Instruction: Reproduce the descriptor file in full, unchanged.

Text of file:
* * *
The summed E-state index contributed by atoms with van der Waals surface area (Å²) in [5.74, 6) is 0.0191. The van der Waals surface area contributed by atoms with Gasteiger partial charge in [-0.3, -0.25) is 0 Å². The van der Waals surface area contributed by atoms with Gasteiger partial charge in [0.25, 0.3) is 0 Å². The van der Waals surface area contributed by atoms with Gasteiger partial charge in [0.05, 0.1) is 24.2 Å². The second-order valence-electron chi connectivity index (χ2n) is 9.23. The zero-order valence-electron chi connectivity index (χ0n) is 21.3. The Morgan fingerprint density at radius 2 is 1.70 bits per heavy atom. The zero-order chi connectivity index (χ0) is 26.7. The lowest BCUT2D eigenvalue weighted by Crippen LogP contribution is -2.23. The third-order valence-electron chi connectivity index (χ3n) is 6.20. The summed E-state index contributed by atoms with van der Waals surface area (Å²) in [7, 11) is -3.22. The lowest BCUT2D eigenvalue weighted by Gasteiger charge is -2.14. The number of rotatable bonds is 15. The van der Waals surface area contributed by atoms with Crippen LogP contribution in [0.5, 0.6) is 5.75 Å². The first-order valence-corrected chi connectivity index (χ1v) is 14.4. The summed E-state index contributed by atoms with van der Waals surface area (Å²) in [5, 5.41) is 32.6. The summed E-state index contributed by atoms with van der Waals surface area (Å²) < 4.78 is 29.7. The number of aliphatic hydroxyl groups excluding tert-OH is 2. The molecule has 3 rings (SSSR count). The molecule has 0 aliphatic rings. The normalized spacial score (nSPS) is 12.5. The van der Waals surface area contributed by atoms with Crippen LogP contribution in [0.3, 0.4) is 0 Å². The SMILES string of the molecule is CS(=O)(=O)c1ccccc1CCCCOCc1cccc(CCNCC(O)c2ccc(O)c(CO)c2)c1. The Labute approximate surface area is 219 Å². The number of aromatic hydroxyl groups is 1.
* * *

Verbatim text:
The summed E-state index contributed by atoms with van der Waals surface area (Å²) in [5.74, 6) is 0.0191. The van der Waals surface area contributed by atoms with Gasteiger partial charge in [-0.3, -0.25) is 0 Å². The van der Waals surface area contributed by atoms with Gasteiger partial charge in [0.25, 0.3) is 0 Å². The van der Waals surface area contributed by atoms with Gasteiger partial charge in [0.05, 0.1) is 24.2 Å². The second-order valence-electron chi connectivity index (χ2n) is 9.23. The zero-order valence-electron chi connectivity index (χ0n) is 21.3. The Morgan fingerprint density at radius 2 is 1.70 bits per heavy atom. The zero-order chi connectivity index (χ0) is 26.7. The lowest BCUT2D eigenvalue weighted by Crippen LogP contribution is -2.23. The third-order valence-electron chi connectivity index (χ3n) is 6.20. The summed E-state index contributed by atoms with van der Waals surface area (Å²) in [7, 11) is -3.22. The lowest BCUT2D eigenvalue weighted by Gasteiger charge is -2.14. The number of rotatable bonds is 15. The van der Waals surface area contributed by atoms with Crippen LogP contribution in [0.5, 0.6) is 5.75 Å². The first-order valence-corrected chi connectivity index (χ1v) is 14.4. The summed E-state index contributed by atoms with van der Waals surface area (Å²) in [5, 5.41) is 32.6. The summed E-state index contributed by atoms with van der Waals surface area (Å²) < 4.78 is 29.7. The number of aliphatic hydroxyl groups excluding tert-OH is 2. The molecule has 3 rings (SSSR count). The molecule has 0 aliphatic rings. The normalized spacial score (nSPS) is 12.5. The van der Waals surface area contributed by atoms with Crippen LogP contribution in [0.3, 0.4) is 0 Å². The SMILES string of the molecule is CS(=O)(=O)c1ccccc1CCCCOCc1cccc(CCNCC(O)c2ccc(O)c(CO)c2)c1. The Labute approximate surface area is 219 Å². The number of aromatic hydroxyl groups is 1.